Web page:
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The difference between "the system" pestering new users to accept answers, and "other users" pestering new users to accept answers is that "other users" is made of people that don't coordinate between them to decide if a user should be pestered, while "the system" is made of a single entity that doesn't suffer of coordinating problems. Also, "the system" would be able to select the users that should get a reminder, since it has all the necessary data, and it is a program. "The system" doesn't use comments as reminders for accepting answers. –  kiamlaluno Apr 20 '13 at 20:02
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I am not saying I am in favor of this reminder, or not. I am just pointing out there is a difference between what I group of people do and what a program does. –  kiamlaluno Apr 20 '13 at 20:04
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Keep in mind that there is no expiration date on accepts. It's not uncommon to post a great answer, collect a series of upvotes from the community, and then over the course of several months to a year, collect accepts from users who go back through their old posts and accept the answers that helped them the most.

It's important to keep in mind that we don't ask users to upvote our posts. An accept is a one time 15 reputation increase, but upvotes can yield considerably more reputation if the post receives many upvotes.

So, don't focus on the green checkmark. Instead, just move on to the next question that needs an awesome answer and focus on answering it for future visitors, not just the op, as it's future visitors who you'll gain the most reputation from.

If your answers are great, you may look in your reputation history one day and see that user1234 from 9 months ago accepted your answer, so don't worry about this too much as it will likely work itself out in the end.

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Now accept rate isn't displayed publicly I suspect this will become less common for people to bother going through old posts. –  Martin Smith Apr 20 '13 at 19:28
    
@MartinSmith - It depends on the person. Some people may, some people may not. But it's hardly the most significant component of reputation, and it's not worth adding bias to the process by making people more apt to accept something that didn't solve the problem. With that said, I don't think it's wrong to gently remind someone who has never accepted answers that there is a process, but I also hope people don't get too hung up on a measly 15 reputation points either. :) Hope this helps! –  jmort253 Apr 20 '13 at 20:24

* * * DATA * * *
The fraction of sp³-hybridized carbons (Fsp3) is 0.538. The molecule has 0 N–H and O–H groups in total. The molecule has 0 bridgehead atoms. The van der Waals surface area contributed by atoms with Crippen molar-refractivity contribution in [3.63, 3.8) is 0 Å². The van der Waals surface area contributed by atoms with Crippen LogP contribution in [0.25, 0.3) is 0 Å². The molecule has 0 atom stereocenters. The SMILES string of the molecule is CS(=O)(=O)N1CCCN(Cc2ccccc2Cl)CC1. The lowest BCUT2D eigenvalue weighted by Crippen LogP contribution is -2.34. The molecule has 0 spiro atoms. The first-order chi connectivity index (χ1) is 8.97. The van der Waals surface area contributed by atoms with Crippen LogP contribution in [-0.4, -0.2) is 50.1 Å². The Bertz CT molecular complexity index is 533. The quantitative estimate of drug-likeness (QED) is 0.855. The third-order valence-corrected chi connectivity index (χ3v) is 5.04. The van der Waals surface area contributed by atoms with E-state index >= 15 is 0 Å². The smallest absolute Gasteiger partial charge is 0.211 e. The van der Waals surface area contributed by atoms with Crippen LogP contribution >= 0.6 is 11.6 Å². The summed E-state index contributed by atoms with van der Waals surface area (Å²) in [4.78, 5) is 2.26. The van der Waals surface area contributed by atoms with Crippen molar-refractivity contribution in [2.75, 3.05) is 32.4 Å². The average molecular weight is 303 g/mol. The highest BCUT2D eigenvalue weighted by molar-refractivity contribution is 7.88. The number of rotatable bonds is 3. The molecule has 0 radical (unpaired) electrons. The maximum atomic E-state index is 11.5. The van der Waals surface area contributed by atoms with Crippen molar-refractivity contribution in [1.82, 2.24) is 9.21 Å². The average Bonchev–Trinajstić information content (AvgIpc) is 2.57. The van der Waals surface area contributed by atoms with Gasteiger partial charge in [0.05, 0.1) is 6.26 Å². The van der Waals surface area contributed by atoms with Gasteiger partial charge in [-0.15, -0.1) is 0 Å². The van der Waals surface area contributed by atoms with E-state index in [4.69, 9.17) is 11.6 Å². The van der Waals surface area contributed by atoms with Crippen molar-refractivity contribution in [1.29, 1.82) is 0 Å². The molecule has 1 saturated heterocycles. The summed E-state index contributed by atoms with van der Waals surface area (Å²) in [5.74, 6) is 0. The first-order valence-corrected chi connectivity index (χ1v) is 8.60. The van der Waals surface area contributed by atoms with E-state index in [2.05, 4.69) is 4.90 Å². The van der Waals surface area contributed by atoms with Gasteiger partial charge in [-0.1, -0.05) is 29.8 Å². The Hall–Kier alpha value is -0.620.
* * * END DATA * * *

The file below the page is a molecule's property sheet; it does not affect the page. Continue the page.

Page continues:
I'm not asking for the sake of myself, I could just remind each person, im asking to help the site properly use its features –  jamylak Apr 21 '13 at 7:53
    
Accepts have an added bonus of being exempt from rep cap. Some people want that extra today, and not some other day. –  Tshepang May 20 '13 at 18:54
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I have often seen new users leaving a comment to thank each answerer that attempted to solve the problem (even the ones that are incorrect). It would be pretty annoying to have that message pop up every time you left a comment containing the word "thanks". Especially if your comment was: "Thanks, but this doesn't solve my problem because XYZ" or "Thanks, but I prefer [other user]'s answer because [reason other answer is better]".

I guess my point is that there are a lot of contexts in which you could thank someone without wanting to accept their answer, and an automated system would be blind to such context.

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How about "Thanks. It works."? It is very common to see new users leaving this type of comments and leave. But you are right, it would be hard for an automated system to deal with this sort of complication. –  Antony Apr 20 '13 at 17:43
    
It wouldn't be very annoying, even if you say thanks for some other reason. just a small tool tip. –  jamylak Apr 21 '13 at 0:08
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Oh, yeah, accepting is their choice; we shouldn't make them, even if this does happen!

No accept

Even if it does solve the problem and they don't accept, in a matter of 1-13 hours, someone'll feel pity and upvote, right? And accepts never expire, the next day they'll probably accept anyways!

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I've gotten accepts on answers over a year later before! heh –  Andrew's a Unitato Feb 17 at 17:46